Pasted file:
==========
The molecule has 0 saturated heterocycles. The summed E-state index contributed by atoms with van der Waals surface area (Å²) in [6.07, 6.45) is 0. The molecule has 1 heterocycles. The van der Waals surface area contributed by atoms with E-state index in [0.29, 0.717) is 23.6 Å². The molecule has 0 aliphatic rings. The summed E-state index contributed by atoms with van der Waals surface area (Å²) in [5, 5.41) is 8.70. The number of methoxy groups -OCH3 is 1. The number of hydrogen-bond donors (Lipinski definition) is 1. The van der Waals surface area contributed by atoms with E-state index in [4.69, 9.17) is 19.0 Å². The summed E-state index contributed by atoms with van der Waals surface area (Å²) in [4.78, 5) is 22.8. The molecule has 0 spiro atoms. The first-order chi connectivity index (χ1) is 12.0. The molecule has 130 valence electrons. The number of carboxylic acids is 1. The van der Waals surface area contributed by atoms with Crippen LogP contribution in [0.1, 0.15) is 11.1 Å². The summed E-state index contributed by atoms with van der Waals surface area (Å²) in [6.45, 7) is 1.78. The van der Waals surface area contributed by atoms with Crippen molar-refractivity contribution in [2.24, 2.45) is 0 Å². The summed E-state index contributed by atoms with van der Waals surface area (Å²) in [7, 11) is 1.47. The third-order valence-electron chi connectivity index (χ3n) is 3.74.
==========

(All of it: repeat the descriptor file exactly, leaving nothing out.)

The molecule has 0 saturated heterocycles. The summed E-state index contributed by atoms with van der Waals surface area (Å²) in [6.07, 6.45) is 0. The molecule has 1 heterocycles. The van der Waals surface area contributed by atoms with E-state index in [0.29, 0.717) is 23.6 Å². The molecule has 0 aliphatic rings. The summed E-state index contributed by atoms with van der Waals surface area (Å²) in [5, 5.41) is 8.70. The number of methoxy groups -OCH3 is 1. The number of hydrogen-bond donors (Lipinski definition) is 1. The van der Waals surface area contributed by atoms with E-state index in [4.69, 9.17) is 19.0 Å². The summed E-state index contributed by atoms with van der Waals surface area (Å²) in [4.78, 5) is 22.8. The molecule has 0 spiro atoms. The first-order chi connectivity index (χ1) is 12.0. The molecule has 130 valence electrons. The number of carboxylic acids is 1. The van der Waals surface area contributed by atoms with Crippen LogP contribution in [0.1, 0.15) is 11.1 Å². The summed E-state index contributed by atoms with van der Waals surface area (Å²) in [6.45, 7) is 1.78. The van der Waals surface area contributed by atoms with Crippen molar-refractivity contribution in [2.24, 2.45) is 0 Å². The summed E-state index contributed by atoms with van der Waals surface area (Å²) in [7, 11) is 1.47. The third-order valence-electron chi connectivity index (χ3n) is 3.74.